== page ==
The Feds' Flu Shot Fiasco

January 01, 2004  ·  Michael Fumento  ·  Scripps Howard News Service  ·  Disease

Last year I penned a column dispelling myths about the flu vaccine and urged everyone to get it. Obviously people listened, since the entire stock sold out. (Or perhaps it had a bit more to do with false warnings that the 2003-2004 strain was especially harsh.) But this year, you can sneeze at my advice.

CDC Director Dr. Julie Gerberding seems more interested in saving face than saving lives.

That’s because the federal Centers for Disease Control and Prevention has suddenly announced that our vaccine supply has been chopped in half and asked doctors to limit shots to children 6-23 months, the elderly, persons with chronic health problems, pregnant women, and other specific risk groups.

The cause of the shortage was Britain’s sudden suspension of the license of vaccine maker Chiron Corporation’s Liverpool plant due to bacterial contamination. Chiron therefore couldn’t deliver about 48 million vaccines to the U.S., out of 100 million the CDC requested. It would take so long to produce a new batch that flu season will have ended.

The CDC actually held a news conference in August to discuss Chiron’s contamination problems, with Director Dr. Julie Gerberding repeatedly reassuring reporters and declaring "we expect" that "actually we’ll end up having more vaccine doses than we ever have had before." Now the CDC won’t even go so far as to admit, using the classic mush phrase, that "mistakes were made" in not being prepared for this crisis. Heads should roll.

Moreover, although vaccine makers are hard to find these days, medical professionals say there’s no excuse for the CDC relying on a single company for half our supply.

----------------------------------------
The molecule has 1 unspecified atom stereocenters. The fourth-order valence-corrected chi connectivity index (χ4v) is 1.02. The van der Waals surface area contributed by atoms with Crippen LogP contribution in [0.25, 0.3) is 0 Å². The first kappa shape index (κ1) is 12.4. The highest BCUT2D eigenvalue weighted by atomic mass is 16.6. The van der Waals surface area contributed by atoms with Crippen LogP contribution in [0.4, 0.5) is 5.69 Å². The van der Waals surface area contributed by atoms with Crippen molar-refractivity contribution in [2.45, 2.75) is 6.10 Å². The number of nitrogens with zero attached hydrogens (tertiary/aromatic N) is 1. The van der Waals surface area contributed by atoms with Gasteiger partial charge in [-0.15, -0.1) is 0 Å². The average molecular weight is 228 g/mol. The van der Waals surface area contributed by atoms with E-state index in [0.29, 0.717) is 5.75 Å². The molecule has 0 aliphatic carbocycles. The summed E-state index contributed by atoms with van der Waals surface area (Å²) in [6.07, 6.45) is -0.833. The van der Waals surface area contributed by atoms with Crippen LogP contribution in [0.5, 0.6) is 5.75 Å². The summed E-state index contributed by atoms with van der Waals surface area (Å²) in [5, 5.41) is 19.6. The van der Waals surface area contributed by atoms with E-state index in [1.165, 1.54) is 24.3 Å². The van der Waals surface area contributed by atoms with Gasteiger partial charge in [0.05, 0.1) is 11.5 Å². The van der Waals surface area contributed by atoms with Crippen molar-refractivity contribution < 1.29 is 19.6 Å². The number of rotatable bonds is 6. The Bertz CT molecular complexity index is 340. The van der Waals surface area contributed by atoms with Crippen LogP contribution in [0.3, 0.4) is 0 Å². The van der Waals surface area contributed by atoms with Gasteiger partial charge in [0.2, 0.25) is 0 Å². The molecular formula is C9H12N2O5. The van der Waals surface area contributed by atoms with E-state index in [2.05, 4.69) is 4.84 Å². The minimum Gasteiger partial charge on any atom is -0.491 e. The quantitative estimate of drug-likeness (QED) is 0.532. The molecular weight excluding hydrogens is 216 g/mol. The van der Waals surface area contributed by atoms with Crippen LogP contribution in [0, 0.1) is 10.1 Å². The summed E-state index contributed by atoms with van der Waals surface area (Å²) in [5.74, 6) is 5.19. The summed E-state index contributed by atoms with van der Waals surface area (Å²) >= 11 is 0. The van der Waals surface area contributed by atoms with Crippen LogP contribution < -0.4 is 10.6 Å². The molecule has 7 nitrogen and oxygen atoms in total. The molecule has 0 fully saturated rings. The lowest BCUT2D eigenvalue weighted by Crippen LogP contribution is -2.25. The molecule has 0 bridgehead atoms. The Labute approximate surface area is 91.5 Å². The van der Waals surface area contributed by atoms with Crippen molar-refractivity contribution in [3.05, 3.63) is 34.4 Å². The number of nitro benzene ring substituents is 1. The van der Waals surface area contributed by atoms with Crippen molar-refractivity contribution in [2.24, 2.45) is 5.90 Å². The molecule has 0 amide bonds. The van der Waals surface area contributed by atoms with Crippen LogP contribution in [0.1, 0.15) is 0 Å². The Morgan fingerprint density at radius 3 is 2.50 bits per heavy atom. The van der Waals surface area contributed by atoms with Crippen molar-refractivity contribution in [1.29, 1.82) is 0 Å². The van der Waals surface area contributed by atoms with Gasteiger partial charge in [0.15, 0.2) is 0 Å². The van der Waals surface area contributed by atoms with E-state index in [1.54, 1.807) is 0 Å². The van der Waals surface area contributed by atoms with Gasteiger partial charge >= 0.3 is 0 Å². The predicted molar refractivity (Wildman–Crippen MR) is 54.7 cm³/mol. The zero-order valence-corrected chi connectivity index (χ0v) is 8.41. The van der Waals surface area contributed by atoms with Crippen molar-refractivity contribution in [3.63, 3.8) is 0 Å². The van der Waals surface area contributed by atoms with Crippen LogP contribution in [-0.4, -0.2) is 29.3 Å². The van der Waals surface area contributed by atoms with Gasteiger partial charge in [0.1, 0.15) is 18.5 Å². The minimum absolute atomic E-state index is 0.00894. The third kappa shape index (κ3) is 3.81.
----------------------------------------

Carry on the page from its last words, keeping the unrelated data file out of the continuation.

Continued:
Now the Agency apparently thinks its main job is covering its bureaucratic butt. Thus even as the CDC requested rationing, Gerberding insisted that since "we never vaccinate anywhere near" the target population of recipients, "50-some million doses we have now will come close to meeting this [the nation’s] demand."

Grab that abacus! Last year we quickly exhausted the supply of 87 million doses. If we have no more than 52 million this year, we’re already 35 million short of that – much less what would have been used had more been available. How would Gerberding define "NOT close"?

It also remains that we’re 48 million vaccinations short of what the CDC originally claimed we needed. Is that also "close"?

Considering flu hospitalizes about 200,000 Americans annually and kills about 36,000, the shortage is both real and serious. As Ricky Ricardo might have said, "Julie, you got some ’splainin’ to do!"

But there are true bright spots. One is evidence that half-doses may provide some or full protection. Another is that if you were vaccinated last year you probably have "cross-over protection" that would reduce your symptoms from this year’s strain.

Then there’s FluMist, introduced last year. A schpritz up each nostril and you’re good to go. It may also be more effective than injections because it uses a weakened but live virus and because it’s applied to the same nasal membranes through which the flu virus invades.

Last year FluMist’s high price killed its sales. But manufacturer MedImmune of Gaithersburg, Maryland has since slashed that by half, so it shouldn’t cost too much more than an injection. Check with your doctor.

Since FluMist is only approved for persons outside the high-risk groups, it’s ideal for those left unprotected by the rationing rules. Unfortunately, MedImmune only has 1.1 million doses this year according to a spokeswoman. But in another bizarre twist, the CDC asked the company if it could increase production. That our health authorities seem unaware that FluMist is made using the same lengthy process as injected vaccines is most unsettling.

Three antiviral medicines, according to the National Institutes of Health, also may offer some protection against flu "if you take them for at least two weeks during the outbreak of flu in your community." These drugs – Tamiflu, Flumadine, and Symmetrel – may likewise reduce the severity of symptoms if you take them as soon as you become ill. Again, consult your physician.

Finally take to heart that while you’re suffering from the flu you may wish you were dead, it actually kills few people outside the risk groups. Then write your congressman and demand hearings on the failure of our public health officials to protect us.